. Saturn News .

Cassini Still Going Strong Investigating Saturn's Moons
by Staff Writers
Tucson AZ (SPX) Feb 25, 2013

File image.

NASA's longstanding Cassini mission to Saturn continues to provide scientists with exciting new insights on moons Titan and Enceladus as well as the planet's striking rings, Planetary Science Institute Senior Scientist Amanda R. Hendrix reported at a conference last week.

"Cassini, our emissary in the Saturn system since 2004, and the only spacecraft in orbit in the outer solar system, is still going strong," said Hendrix, who spoke today on "The Organic Lakes of Titan and Other Moons of Saturn" at the American Association for the Advancement of Science annual meeting in Boston.

"Cassini's longevity allows the study of seasonal variations, along with temporal variations on a variety of scales -- and its suite of 12 instruments is making complementary measurements, providing insight into different aspects of various scientific discoveries," Hendrix, an investigator on the Cassini mission, said.

These areas of study include Titan's lakes: composition, depth and seasonal variability; Titan's weather patterns; the interior structure of Titan; Enceladus' startling plume activity; surprises on the other moons, such as Iapetus, Dione and Mimas; and Saturn's bizarre collection of small moons.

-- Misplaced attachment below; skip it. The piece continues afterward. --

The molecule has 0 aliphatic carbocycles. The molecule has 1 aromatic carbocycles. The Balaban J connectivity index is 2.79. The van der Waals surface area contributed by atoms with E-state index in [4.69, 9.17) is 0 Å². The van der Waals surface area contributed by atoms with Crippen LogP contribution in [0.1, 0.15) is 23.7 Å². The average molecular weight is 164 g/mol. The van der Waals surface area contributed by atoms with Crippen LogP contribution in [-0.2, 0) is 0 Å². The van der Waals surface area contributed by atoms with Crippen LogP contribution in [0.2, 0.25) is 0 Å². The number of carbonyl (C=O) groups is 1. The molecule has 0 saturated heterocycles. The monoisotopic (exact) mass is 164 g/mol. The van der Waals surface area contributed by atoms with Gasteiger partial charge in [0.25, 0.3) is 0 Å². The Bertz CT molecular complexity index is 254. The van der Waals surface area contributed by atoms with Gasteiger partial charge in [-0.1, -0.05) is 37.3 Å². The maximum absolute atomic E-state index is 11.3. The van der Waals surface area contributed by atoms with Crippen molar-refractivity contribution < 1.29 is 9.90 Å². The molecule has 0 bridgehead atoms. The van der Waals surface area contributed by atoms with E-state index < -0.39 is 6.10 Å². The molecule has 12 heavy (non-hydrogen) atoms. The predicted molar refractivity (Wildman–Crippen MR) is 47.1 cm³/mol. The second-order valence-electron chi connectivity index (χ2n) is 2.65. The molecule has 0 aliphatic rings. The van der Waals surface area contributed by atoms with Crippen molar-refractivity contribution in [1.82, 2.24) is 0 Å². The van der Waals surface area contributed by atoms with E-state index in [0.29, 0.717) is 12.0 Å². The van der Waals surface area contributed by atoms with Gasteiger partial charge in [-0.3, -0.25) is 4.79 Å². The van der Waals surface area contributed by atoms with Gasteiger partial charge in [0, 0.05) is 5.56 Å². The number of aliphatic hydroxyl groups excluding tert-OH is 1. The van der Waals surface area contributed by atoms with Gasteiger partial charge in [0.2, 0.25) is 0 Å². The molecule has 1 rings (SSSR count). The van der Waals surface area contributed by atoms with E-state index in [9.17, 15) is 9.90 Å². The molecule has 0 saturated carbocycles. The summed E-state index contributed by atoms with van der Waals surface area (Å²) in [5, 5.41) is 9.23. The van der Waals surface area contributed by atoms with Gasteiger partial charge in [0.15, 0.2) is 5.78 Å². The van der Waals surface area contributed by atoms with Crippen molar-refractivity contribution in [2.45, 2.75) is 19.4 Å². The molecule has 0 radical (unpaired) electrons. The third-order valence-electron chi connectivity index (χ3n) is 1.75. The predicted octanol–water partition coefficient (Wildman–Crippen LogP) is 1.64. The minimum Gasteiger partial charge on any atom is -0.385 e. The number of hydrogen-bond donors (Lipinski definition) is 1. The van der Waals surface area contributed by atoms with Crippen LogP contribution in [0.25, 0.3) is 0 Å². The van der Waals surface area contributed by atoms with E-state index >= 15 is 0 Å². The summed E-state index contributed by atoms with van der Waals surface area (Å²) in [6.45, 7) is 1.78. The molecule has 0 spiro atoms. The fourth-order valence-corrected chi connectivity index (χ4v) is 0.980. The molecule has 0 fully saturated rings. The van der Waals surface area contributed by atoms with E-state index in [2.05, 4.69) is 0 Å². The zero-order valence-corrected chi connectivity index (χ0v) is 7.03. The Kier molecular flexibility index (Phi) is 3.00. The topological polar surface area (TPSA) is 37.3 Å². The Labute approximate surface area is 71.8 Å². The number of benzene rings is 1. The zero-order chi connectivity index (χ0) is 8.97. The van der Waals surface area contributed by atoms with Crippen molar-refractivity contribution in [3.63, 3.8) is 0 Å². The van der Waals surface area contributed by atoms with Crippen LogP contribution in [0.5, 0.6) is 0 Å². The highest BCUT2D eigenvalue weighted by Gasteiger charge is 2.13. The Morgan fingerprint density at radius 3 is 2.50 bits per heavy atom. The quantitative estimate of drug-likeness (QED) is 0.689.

Cassini will remain in orbit around Saturn until September 2017. The spacecraft began increasing its orbital inclination again last year, allowing for prime viewing of the magnificent rings, as well as the high latitudes of the planet and Titan.

The first glimpses of Titan's surface were provided by the Huygens probe, launched as part of the Cassini-Huygens mission. The probe was released in late 2004 and made its way through the hazy atmosphere of Titan to the surface in January 2005.

Images of Titan's surface -- including its amazing lakes, dunes and river channels -- continue to be returned by Cassini's radar instrument, along with the imaging camera and the infrared mapping spectrometer.

The remaining instruments in Cassini's payload study the atmosphere, and its seasonal variations, while the radio science antenna makes measurements of Titan's interior structure and its subsurface ocean.

"When Cassini arrived at Saturn, it was winter in the northern hemisphere of Titan, roughly like January on Earth. Now it's the equivalent of May on Titan, so spring in the north. And we're seeing significant variations on Titan that are the result of this seasonal transition," Hendrix said.

Such changes include the rain at low latitudes causing surface changes, and atmospheric variations such as haze layer changes and polar vortex evolution. "By continuing to observe and study Titan, we can put together the pieces of the puzzle of its methane-based hydrological cycle."

Enceladus and its active south polar plume also continue to amaze, as it steadily ejects vapor and fine ice particles into the Saturn system. In Hendrix's talk, she reviewed a summary of results from Enceladus and some of Saturn's other intriguing moons.